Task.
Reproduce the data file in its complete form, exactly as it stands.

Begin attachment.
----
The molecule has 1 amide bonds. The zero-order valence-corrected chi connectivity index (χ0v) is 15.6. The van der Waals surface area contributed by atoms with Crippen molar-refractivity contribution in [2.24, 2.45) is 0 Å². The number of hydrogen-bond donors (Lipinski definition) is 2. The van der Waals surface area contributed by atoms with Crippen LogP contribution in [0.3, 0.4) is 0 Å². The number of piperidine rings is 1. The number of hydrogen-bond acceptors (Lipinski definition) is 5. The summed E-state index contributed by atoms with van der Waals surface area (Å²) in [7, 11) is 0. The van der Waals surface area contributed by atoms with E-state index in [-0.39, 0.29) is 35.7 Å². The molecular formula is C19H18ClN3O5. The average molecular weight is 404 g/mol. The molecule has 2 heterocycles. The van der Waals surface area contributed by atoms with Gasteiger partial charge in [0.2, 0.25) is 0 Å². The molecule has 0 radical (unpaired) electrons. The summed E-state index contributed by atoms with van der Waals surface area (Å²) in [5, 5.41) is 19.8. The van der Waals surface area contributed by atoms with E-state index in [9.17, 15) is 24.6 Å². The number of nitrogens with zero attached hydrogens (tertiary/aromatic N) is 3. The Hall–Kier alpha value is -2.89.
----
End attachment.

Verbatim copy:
The molecule has 1 amide bonds. The zero-order valence-corrected chi connectivity index (χ0v) is 15.6. The van der Waals surface area contributed by atoms with Crippen molar-refractivity contribution in [2.24, 2.45) is 0 Å². The number of hydrogen-bond donors (Lipinski definition) is 2. The van der Waals surface area contributed by atoms with Crippen LogP contribution in [0.3, 0.4) is 0 Å². The number of piperidine rings is 1. The number of hydrogen-bond acceptors (Lipinski definition) is 5. The summed E-state index contributed by atoms with van der Waals surface area (Å²) in [7, 11) is 0. The van der Waals surface area contributed by atoms with E-state index in [-0.39, 0.29) is 35.7 Å². The molecular formula is C19H18ClN3O5. The average molecular weight is 404 g/mol. The molecule has 2 heterocycles. The van der Waals surface area contributed by atoms with Gasteiger partial charge in [0.2, 0.25) is 0 Å². The molecule has 0 radical (unpaired) electrons. The summed E-state index contributed by atoms with van der Waals surface area (Å²) in [5, 5.41) is 19.8. The van der Waals surface area contributed by atoms with E-state index in [9.17, 15) is 24.6 Å². The number of nitrogens with zero attached hydrogens (tertiary/aromatic N) is 3. The Hall–Kier alpha value is -2.89.